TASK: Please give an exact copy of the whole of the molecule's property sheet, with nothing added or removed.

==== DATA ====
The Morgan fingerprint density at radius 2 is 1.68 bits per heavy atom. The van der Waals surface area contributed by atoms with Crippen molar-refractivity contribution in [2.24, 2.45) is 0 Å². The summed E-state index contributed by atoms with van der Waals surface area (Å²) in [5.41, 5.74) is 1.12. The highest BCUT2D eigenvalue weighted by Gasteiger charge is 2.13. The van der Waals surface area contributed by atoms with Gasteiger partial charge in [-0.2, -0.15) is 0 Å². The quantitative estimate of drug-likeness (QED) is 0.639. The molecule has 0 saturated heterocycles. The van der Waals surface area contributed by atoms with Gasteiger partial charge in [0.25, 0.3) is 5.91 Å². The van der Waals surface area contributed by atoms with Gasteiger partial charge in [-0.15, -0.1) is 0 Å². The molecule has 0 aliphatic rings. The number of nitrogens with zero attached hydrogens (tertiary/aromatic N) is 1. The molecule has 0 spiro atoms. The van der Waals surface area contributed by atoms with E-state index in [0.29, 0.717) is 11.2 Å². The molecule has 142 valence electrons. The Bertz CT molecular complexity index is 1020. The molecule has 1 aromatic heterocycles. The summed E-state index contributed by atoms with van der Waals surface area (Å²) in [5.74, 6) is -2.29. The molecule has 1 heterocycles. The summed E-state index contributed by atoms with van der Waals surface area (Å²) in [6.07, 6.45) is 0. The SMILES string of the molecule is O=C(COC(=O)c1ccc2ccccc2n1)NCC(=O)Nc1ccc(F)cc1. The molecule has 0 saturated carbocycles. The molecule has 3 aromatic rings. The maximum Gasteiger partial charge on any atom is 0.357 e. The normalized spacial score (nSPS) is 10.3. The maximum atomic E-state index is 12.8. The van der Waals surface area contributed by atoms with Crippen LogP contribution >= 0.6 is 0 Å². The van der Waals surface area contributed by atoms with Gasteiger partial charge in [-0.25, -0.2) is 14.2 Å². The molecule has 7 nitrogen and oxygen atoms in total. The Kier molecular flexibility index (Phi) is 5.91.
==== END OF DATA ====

The Morgan fingerprint density at radius 2 is 1.68 bits per heavy atom. The van der Waals surface area contributed by atoms with Crippen molar-refractivity contribution in [2.24, 2.45) is 0 Å². The summed E-state index contributed by atoms with van der Waals surface area (Å²) in [5.41, 5.74) is 1.12. The highest BCUT2D eigenvalue weighted by Gasteiger charge is 2.13. The van der Waals surface area contributed by atoms with Gasteiger partial charge in [-0.2, -0.15) is 0 Å². The quantitative estimate of drug-likeness (QED) is 0.639. The molecule has 0 saturated heterocycles. The van der Waals surface area contributed by atoms with Gasteiger partial charge in [0.25, 0.3) is 5.91 Å². The van der Waals surface area contributed by atoms with Gasteiger partial charge in [-0.15, -0.1) is 0 Å². The molecule has 0 aliphatic rings. The number of nitrogens with zero attached hydrogens (tertiary/aromatic N) is 1. The molecule has 0 spiro atoms. The van der Waals surface area contributed by atoms with E-state index in [0.29, 0.717) is 11.2 Å². The molecule has 142 valence electrons. The Bertz CT molecular complexity index is 1020. The molecule has 1 aromatic heterocycles. The summed E-state index contributed by atoms with van der Waals surface area (Å²) in [5.74, 6) is -2.29. The molecule has 1 heterocycles. The summed E-state index contributed by atoms with van der Waals surface area (Å²) in [6.07, 6.45) is 0. The SMILES string of the molecule is O=C(COC(=O)c1ccc2ccccc2n1)NCC(=O)Nc1ccc(F)cc1. The molecule has 0 saturated carbocycles. The molecule has 3 aromatic rings. The maximum Gasteiger partial charge on any atom is 0.357 e. The normalized spacial score (nSPS) is 10.3. The maximum atomic E-state index is 12.8. The van der Waals surface area contributed by atoms with Crippen LogP contribution >= 0.6 is 0 Å². The van der Waals surface area contributed by atoms with Gasteiger partial charge in [-0.25, -0.2) is 14.2 Å². The molecule has 7 nitrogen and oxygen atoms in total. The Kier molecular flexibility index (Phi) is 5.91.